Teen Services Coordinator, Jennifer Velasquez, took a different approach when the San Antonio Public Library Teen Library @ Central wanted to redesigning the library. By talking about what teens wanted to do in the library, versus furniture and colors, staff was able to truly understand what teens need and want in their library. Velasquez mentions that it is not only important to understand what needs want and need in a library, but why the use the library.
Based on focus groups with teen participants, teens expressed that they wanted quiet spaces, active spaces, and social places. Today’s libraries are now incorporating much of these aspects, and are important to remember when designing a new teen library or space. Velasquez’ model for the perfect teen library includes three spaces: participation, contemplation, and engagement. A participation space allows for “group work and activities.” A contemplation space allows for independent work, which would include, homework, studying, reading, etc. Lastly, an engagement space allows for comfortable seating for socializing, displays, technology–a fun, and safe place for teens to socialize. Although space can be limited in some libraries, and not all these spaces can be coordinated, many of these spaces can be made into programs.
At my branch, the teen space is fairly small. At the moment though, we are able to convert our space into all three of these types of teen needs with programming. On Mondays, we have quiet study time; on our calendar it is advertised as a time when teens can come and study in a peaceful area. During our board game and art club programs, still held in the teen area, we are able to have teens creating, playing, and being social. Of course, our space is not large enough for a makerspace, but on Saturdays we hold STEM Club, which allows teens to come and create with technology that would normally not be available to them. By doing programming in our spaces, and advertising this, our branch is meeting all the needs that Velasquez mentions teens want in a library.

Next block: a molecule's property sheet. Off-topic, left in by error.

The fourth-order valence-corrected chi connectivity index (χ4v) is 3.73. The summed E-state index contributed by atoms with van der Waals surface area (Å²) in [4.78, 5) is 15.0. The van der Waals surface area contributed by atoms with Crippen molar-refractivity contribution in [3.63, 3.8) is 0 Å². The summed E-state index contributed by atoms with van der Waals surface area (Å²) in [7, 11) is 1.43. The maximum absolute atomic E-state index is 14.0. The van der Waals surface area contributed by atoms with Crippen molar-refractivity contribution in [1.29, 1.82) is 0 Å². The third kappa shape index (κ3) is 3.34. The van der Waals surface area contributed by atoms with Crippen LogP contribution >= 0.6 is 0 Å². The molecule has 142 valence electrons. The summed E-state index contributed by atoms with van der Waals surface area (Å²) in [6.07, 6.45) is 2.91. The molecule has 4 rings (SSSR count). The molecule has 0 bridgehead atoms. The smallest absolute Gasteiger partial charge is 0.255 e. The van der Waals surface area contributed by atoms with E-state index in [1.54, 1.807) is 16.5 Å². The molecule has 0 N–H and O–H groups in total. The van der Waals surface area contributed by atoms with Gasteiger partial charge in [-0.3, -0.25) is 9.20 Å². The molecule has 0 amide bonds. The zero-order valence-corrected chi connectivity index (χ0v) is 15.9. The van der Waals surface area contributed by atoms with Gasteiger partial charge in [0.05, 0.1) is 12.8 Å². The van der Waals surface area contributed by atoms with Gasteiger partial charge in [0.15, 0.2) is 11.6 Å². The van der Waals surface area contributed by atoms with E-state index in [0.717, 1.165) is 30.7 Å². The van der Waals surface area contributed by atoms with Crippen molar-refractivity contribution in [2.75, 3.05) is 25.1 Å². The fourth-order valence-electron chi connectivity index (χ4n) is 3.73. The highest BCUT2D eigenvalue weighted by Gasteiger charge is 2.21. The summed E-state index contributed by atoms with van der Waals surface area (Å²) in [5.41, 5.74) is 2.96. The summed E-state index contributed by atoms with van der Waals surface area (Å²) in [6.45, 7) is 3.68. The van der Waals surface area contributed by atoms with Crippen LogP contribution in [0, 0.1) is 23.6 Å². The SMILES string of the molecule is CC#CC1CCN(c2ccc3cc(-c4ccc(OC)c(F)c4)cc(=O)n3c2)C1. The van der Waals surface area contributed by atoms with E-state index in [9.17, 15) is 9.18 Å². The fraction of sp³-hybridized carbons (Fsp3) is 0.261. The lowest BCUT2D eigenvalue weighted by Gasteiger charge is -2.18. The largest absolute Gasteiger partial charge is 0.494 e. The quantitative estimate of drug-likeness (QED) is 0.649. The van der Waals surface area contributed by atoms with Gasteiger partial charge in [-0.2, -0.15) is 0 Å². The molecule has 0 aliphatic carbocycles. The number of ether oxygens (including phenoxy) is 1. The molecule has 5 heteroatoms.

Another aspect when designing a teen library, or teen space, is that it is just that– a teen space. Sometimes adults and children will wander in, and it is important to remind them that the library or space is for teens only. Velasquez mentions that it helps, and is important, to remind adults and children of the age range of teens (13 – 18) when, politely, asking them to leave. This is important because children and adults have their own space, and teens deserve a right to have their own space as well. “The presence of adults or children would drastically change the way teens would be expected to use [the] space and, as anyone who has experienced a hostile takeover of a teen space by ten-year-olds knows, can drive away the clientele the space was intended for.” Teen staff at my branch have experienced this a lot, and we kindly ask adults and children to leave. Many times this can be difficult because it is only a space, and sometimes it is not occupied for teens, but it is better to mention that teens can come in at any time. There are often teens who are homeschooled or teens who are suspended that will utilize the space during regular school hours and we want them to have their own area.
Velasquez mentions some final thoughts that are good reminders: the teen space will get messy, it will look “perfectly teen,” teens will move furniture to suit their needs, and it’s not a museum. The last two are the most important; a teen space is not to separate them from the rest of the population, but it’s a space to let them be themselves and explore. And lastly, no teen library or space is complete without dedicated teen staff. I like that Velasquez mentioned this because sometimes teen staff can be overlooked, but we are important, and we do great programs for our community. Our programs are just designed differently than children’s and adult’s programs, and that is what makes them perfect for teens.